According to study findings, primary care providers were more likely to prescribe opioids later in the day or if they were behind schedule.
As the country tries to not only address the consequences of the opioid epidemic but also gain a better understanding of opioid-prescribing behaviors, a new study is suggesting that the time of an appointment could influence a provider's decision to prescribe an opioid.
Published in JAMA Network Open, the study findings show that providers are more likely to prescribe opioids later in the day. They also found that if a provider was behind schedule, they were more likely to write the prescription.
“These findings support the widespread perception among providers that time pressure to provide a ‘quick fix’ is one reason why opioids are frequently prescribed in the United States,” Hannah Neprash, assistant professor in the School of Public Health at the University of Minnesota, said in a statement. “If similar patterns exist in other clinical scenarios, such as managing challenging chronic illness, this phenomenon could have relevance for public health and quality improvement efforts.”
As the day progressed, there was a 33% relative increase in opioid prescribing among 5603 primary care doctors seeing more than 600,000 opioid-naïve patients complaining of a painful condition in 2017.
Compared with the first and third appointments of the day, providers were more likely to prescribe patients opioids during the nineteenth and twenty-first appointments of the day (5.3% vs 4.0%).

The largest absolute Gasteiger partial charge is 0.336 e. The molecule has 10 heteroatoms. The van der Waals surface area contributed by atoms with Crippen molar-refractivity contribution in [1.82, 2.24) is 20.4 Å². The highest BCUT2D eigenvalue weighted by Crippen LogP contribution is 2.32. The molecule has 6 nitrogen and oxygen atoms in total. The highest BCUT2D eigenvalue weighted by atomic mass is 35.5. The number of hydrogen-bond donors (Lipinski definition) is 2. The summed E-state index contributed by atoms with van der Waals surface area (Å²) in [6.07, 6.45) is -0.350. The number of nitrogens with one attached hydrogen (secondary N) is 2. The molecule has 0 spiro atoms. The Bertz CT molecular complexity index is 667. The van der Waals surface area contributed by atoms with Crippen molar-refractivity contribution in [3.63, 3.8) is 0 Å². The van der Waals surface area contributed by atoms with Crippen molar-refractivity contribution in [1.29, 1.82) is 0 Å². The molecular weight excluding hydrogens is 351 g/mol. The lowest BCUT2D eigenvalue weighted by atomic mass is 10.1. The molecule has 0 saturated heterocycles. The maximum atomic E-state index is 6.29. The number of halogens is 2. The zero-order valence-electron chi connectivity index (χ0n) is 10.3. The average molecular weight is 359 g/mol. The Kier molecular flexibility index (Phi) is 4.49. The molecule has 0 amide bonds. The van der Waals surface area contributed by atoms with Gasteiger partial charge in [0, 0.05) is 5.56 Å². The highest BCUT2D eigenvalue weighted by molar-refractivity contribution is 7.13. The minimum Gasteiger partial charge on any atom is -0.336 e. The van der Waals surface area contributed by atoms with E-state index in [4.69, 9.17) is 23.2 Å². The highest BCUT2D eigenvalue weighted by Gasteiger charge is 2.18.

“Although the absolute difference in prescribing rate across the day of 1.3 percentage points is modest, it is similar in magnitude to the 0.9% absolute reduction in monthly incidence of initial opioid prescribing that occurred nationwide from 2012 to 2017, a period when overall opioid prescription volume decreased substantially in the United States,” noted the researchers, adding that the finding suggests a change of this magnitude could have “meaningful relevance for national trends in opioid use.”
According to the researchers, if rates of opioid prescribing during the first 3 appointments had stayed consistent throughout the day, there would have been 4459 fewer prescriptions that year.
Running late also increased the chances of an opioid prescription, with prescriptions increasing from 4.4% for appointments starting on time to 9 minutes late to 5.2% for appointments running at least an hour late. This represented a 17% relative increase in opioid prescriptions.
In contrast, these patterns in increased prescribing were not seen when looking at nonsteroidal anti-inflammatory drug prescriptions or physical therapy referrals.
The findings, according to the researchers, have several implications for understanding provider decision making and quality measurement, including that “even within individual physicians, clinical decision-making can be meaningfully influenced by external factors.”
They added that interventions to better standardize sensitive treatment decisions, including shared decision-making tools, could minimize the impact of these external factors.
Neprash H, Barnett M. Association of primary care clinic appointment time with opioid prescribing [published online August 30, 2019]. JAMA Netw Open. doi:10.1001/jamanetworkopen.2019.10373.